Business Of The Year

Business Of The Year
Local Firm Honored For Years Of Service To Community
By Robin Miller
Article Launched: 04/20/2008

In September, Vacaville's Phillippi Enginneering will mark its 25th anniversary in business, but it won't be the first celebration of the year for the firm.

That's because Phillippi Engineering was honored as Business of the Year Saturday night at the Vacaville Chamber of Commerce's annual Directors Ball.

In announcing the Business of the Year award, the chamber noted Tom Phillippi, president of the local firm, has been active with the chamber as a member and community partner for the past 20-plus years and touted his service as a former chairman of the Chamber Board.

"Tom knows the value of what the Vacaville Chamber of Commerce can do for community," read a press release on the award.

For his part, Phillippi was thrilled with the honor saying he views it as a "recognition of our company philosophy of giving back to the community."

The number of local projects and events that have benefited from Phillippi's involvment are too numerous to count but include help with building and re-building the Great Wonders playground at Andrews Park, the Three Flags Monument in downtown Vacaville, and the city's skate park. The firm also did civil engineering work for Stars Recreation Center and the new Nut Tree development.

Phillippi also was active with the chamber's task force on the Americans with Disabilities Act.

And through it all, he found time to be active in the community on a more personal level, coaching youth sports, serving with a local Rotary club and volunteering service with Habitat for Humanity.

Affordable housing needs are a hot button issue for Phillippi, who laments that his two married daughters and his grandchildren live in different community out of state where "things are more affordable."

For Phillippi, the idea of service to the community just was always a part of also being in business here.

"My wife and I have raised five kids here. It's a great community and place to grow up," he said. "You can't go out to a restaurant and not run into someone you know. It still has that small town feel. So giving back is a pleasure."

And he is quick to credit his wife, Sylvia, with the success of Phillippi Engineering.

"Back in the early days, she would come in and volunteer too," he recalled. "She'd set up the play pen for the kids and do the typing and all that. She was a huge part of everything."

The Business of the Year award was presented to Phillippi during a gala ball at the Yin Ranch Saturday night.

In addition, Frank Newton (Security-Shred) and Gigi Warshawsky (Food Safety Specialist) were honored as Ambassadors of the Year.

Out-going chair Debi Tavey was honored and in-coming chair Patsy Van Ouwerkerk was also recognized.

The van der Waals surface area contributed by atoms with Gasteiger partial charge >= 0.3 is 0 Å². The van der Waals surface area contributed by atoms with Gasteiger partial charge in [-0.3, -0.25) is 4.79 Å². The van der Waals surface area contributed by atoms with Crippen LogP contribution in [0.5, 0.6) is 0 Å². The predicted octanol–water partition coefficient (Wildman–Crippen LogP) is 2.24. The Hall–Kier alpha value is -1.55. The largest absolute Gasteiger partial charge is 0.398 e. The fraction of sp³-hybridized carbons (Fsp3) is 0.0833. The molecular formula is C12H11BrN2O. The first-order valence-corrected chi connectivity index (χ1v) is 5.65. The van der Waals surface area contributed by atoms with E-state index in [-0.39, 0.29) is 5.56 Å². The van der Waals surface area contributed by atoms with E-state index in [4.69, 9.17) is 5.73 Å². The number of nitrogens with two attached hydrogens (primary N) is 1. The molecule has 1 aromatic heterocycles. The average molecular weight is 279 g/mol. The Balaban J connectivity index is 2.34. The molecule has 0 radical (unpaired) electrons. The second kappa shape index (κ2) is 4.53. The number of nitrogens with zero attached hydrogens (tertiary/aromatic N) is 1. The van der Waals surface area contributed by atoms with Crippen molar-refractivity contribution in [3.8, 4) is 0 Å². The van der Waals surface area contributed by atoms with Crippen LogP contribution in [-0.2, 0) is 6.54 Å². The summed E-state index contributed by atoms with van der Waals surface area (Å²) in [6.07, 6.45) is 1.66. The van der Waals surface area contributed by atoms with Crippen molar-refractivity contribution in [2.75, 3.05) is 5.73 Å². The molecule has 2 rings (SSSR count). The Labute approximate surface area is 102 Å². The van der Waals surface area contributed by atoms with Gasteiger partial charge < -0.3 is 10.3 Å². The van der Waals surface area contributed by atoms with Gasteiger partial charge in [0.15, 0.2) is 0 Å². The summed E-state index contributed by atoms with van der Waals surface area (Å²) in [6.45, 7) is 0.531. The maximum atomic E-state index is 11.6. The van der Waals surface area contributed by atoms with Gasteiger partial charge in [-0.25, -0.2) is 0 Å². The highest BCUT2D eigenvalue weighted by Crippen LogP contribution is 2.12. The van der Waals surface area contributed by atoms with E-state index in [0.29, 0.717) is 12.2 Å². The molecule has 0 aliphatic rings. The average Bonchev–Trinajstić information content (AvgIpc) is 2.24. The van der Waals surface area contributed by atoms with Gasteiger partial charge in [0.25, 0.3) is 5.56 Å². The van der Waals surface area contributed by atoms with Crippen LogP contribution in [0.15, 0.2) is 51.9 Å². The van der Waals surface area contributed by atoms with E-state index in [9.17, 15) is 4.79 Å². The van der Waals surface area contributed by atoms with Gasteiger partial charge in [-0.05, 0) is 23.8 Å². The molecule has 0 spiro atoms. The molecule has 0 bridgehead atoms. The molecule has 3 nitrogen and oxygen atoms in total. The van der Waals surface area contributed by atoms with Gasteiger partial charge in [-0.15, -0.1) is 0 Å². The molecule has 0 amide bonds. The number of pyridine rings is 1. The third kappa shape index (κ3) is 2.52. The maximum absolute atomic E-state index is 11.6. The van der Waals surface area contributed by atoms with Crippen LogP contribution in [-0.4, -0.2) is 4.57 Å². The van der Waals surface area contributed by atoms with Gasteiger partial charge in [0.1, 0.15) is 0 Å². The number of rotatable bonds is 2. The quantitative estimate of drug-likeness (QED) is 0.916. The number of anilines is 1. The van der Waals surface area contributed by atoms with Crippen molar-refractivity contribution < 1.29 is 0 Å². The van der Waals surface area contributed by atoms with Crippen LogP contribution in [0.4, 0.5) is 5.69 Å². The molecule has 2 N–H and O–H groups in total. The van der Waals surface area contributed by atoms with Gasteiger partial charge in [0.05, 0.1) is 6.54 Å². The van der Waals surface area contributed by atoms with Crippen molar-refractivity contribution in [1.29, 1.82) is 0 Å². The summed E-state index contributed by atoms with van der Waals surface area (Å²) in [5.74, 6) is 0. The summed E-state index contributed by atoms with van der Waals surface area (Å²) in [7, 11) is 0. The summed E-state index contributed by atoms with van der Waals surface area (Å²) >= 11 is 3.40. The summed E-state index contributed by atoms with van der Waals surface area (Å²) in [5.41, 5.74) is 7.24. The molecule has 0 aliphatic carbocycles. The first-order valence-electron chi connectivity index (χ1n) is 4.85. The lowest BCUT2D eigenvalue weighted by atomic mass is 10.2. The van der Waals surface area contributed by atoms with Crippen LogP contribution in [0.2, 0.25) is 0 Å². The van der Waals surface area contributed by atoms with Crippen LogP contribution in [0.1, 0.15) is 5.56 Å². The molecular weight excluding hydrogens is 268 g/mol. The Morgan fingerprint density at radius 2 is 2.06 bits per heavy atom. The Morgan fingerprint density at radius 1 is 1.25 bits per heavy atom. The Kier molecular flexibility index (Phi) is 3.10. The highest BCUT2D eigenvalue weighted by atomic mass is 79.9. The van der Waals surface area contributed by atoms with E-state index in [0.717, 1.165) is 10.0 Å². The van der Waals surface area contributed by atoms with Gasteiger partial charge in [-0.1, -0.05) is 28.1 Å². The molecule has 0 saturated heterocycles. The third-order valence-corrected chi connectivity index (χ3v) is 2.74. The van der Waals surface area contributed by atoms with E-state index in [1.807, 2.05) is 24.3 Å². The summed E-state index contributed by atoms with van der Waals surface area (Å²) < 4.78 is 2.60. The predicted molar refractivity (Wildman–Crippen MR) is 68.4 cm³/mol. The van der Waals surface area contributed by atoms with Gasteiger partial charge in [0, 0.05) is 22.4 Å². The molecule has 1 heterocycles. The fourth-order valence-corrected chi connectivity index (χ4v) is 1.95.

Saturday, April 19, 2008

10% more invested in Bay Area - Venture capitalists cut back 7% nationally last quarter

10% more invested in Bay Area
Venture capitalists cut back 7% nationally last quarter

Deborah Gage, Chronicle Staff Writer

Saturday, April 19, 2008

Venture capital investment fell nationally last quarter for the first time in nearly three years, but the Bay Area bucked the trend, according to numbers released today by Dow Jones.

In the United States, venture investments fell 7 percent from the same period a year ago to $6.84 billion invested in 603 deals.

Locally, however, investments rose 10 percent to $2.56 billion, which was invested in 213 deals, up four from a year ago.

The Bay Area also had two of the country's largest deals. In Santa Rosa, TriVascular2 spun out of Boston Scientific and raised $65 million in a first round led by MPM Capital and New Enterprise Associates. It plans to develop devices to treat abdominal aortic aneurysms.

In Brisbane, Glam Media, which owns Web sites aimed at women and also sells ads on a network of 450 lifestyle Web sites, raised $64.6 million in financing.

California accounted for nearly half of all deals and all venture money invested in the United States.

E-mail Deborah Gage at

This article appeared on page C - 1 of the San Francisco Chronicle

Friday, April 18, 2008

Sacramento-area tech innovators say funds aren't drying up

This story is taken from Sacbee / Business.

Sacramento-area tech innovators say funds aren't drying up
By Mark Melnicoe -
Published 12:00 am PDT Friday, April 18, 2008

One area that has held up well amid the economic slowdown is emerging technology, but there could be a few clouds on the horizon, based on a report released Thursday.

The Silicon Valley Venture Capitalist Confidence Index declined sharply for the second straight quarter, bringing it to a reading of 3.22 on a 5-point scale, the lowest in the four-year history of the index.

Mark Cannice, a business professor at the University of San Francisco and author of the index, said it reflected a worsening situation for emerging private companies being purchased or going public.

"The financial market volatility has made exits or the sale of venture-backed firms more difficult early in 2008," he said in a telephone interview.